The following is a guest post from Eric Yaverbaum, author and founder of Ericho Communications.
New Coke is back.
Surprise, surprise! '80s mania has been a force in pop culture for years. From the "hey, remember this?" humor of shows like Seth MacFarlane's "Family Guy" to the more general nostalgia that's driving Stephen King-meets-"Goonies" adventure horror show "Stranger Things," there's certainly a cultural zeitgeist that's all about a decade we once cringed at.
Now we're at the point where Coca-Cola is temporarily reviving the long-reviled New Coke as a marketing tie-in with the Netflix series. And while it's tempting to look at this through the lens of the 25-year nostalgia cycle, I suspect there's something a bit deeper at play; something that goes beyond a simple remembrance of things past; and something marketers who want to tap into this cultural moment need to know.
Part of the role of nostalgia in popular culture is to use it to make sense of the present. Film critic Lindsey Ellis discussed an idea she calls "deconstructive nostalgia" that uses the tropes, concerns and worries of the past to shine a light on modern concerns. It's all over our media around the '80s — not just with longing for bedazzled denim jackets, Z. Cavariccis and the music of Debbie Gibson — but with a keen eye cast on anxieties surrounding child abduction, institutional breakdown and nuclear annihilation.
So what does all of this have to do with New Coke? How do we get from nuclear annihilation to soda?
It's a connection marketers must grasp lest you only use nostalgia as set dressing for cheap points. If you want people to respond, you have to understand what they're really responding to. There's a reason the '80s boom has been embraced by a generation too young to have meaningfully experienced the decade, and it's certainly not nostalgia.
The power of the era — and the power of this era's emotional connection to it — lies in the confluence of several factors, not the least of which is the sense of global upheaval and transition that accompanied the last years of the Cold War, when risks to public health were a cataclysmic concern and when the U.S. as a whole was gripped with intense political polarization amidst fears of decline. The '80s were steeped in fear, so it's not surprising how much of our pop culture revival of those days now centers on horror. One need only look at the cultural dominance of slasher movies grounded in the social anxieties of young people at the time.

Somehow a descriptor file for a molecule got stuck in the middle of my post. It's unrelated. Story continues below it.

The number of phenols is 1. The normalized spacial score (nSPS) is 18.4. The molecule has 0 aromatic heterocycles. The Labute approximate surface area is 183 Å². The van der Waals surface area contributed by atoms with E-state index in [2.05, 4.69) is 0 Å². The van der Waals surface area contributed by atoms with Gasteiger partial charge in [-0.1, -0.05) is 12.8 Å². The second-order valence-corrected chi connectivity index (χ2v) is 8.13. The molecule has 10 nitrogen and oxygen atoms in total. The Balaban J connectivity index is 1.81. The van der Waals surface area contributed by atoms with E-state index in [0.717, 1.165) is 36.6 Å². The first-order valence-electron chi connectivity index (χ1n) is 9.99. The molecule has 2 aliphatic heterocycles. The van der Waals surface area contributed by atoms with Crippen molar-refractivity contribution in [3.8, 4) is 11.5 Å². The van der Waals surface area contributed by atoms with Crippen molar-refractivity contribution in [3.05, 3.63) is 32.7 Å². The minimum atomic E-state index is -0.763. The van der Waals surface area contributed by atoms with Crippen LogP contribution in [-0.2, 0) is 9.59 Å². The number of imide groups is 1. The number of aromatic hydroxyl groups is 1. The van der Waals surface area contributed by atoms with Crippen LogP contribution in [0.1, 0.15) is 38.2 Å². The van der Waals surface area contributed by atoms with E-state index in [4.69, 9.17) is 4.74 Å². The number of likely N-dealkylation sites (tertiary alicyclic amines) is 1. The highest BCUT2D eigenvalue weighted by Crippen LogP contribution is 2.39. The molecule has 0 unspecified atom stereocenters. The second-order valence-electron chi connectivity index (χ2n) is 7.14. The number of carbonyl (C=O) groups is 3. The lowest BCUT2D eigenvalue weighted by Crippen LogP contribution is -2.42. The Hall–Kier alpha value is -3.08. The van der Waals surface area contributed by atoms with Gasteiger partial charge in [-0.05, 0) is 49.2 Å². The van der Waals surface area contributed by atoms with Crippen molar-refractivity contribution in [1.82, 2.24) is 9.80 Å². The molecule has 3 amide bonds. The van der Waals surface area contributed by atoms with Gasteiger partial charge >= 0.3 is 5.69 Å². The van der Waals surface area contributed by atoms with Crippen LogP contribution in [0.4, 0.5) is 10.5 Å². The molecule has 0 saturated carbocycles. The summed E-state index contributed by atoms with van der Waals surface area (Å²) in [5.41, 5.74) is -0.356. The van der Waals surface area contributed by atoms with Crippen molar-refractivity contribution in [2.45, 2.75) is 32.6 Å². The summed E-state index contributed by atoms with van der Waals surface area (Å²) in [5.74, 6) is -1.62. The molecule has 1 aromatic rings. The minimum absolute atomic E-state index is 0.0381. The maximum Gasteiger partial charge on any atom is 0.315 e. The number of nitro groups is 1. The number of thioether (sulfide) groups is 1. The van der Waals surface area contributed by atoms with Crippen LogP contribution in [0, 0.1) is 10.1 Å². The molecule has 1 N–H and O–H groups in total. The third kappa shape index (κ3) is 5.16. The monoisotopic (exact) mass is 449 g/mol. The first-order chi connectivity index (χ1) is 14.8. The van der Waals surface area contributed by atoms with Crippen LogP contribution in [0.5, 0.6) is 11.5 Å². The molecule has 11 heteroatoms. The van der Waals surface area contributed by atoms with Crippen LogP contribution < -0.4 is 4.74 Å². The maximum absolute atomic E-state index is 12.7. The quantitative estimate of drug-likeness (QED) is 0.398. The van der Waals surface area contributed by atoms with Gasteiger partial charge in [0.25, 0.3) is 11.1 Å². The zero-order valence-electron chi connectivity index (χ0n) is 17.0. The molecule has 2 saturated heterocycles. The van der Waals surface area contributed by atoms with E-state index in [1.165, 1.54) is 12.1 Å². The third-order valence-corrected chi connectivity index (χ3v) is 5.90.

We see it all over the two biggest exemplars of our modern '80s revival, "Stranger Things" and "It," and the encounter with annihilation and the determination to do something about it when adults are powerless. It speaks to a commitment to survival, to gritty determination to continue in the face of overwhelming challenges. And it speaks to the need for comfort.
Which is where New Coke fits in.
New Coke is the flipside of the era, a kitschy byproduct of that colossal waste of social energy called the Cola Wars. Amidst the same or analogous challenges, the unique position something like New Coke inhabits is something akin to warm cookies on a cold day: it reminds us that not everything is cold. So it's actually pretty sensible that Coca-Cola, in a joint-marketing opportunity with Netflix, chose to go the route of reviving what was once little more than an iconic failure and object of ridicule in an ill-fated attempt to one-up Pepsi by burning its core product to the ground.
New Coke is a symbol of a willingness to do anything, go anywhere or do whatever it takes to succeed. New Coke is struggle, failure and revival all at once. In short, New Coke takes the fear of the '80s and turns it on its head. It's not just that it's goofy; it's that it's goofy on purpose, a reminder that the '80s may have been about Cold War paranoia and the threat of existential demise, but it all worked out in the end.
Even Coca-Cola survived the Cola Wars. And if Coca-Cola can bring back New Coke in 2019, the sugary drink-equivalent of rickrolling the world, maybe we'll get through our crisis, too, and be able to laugh about it in 25 years.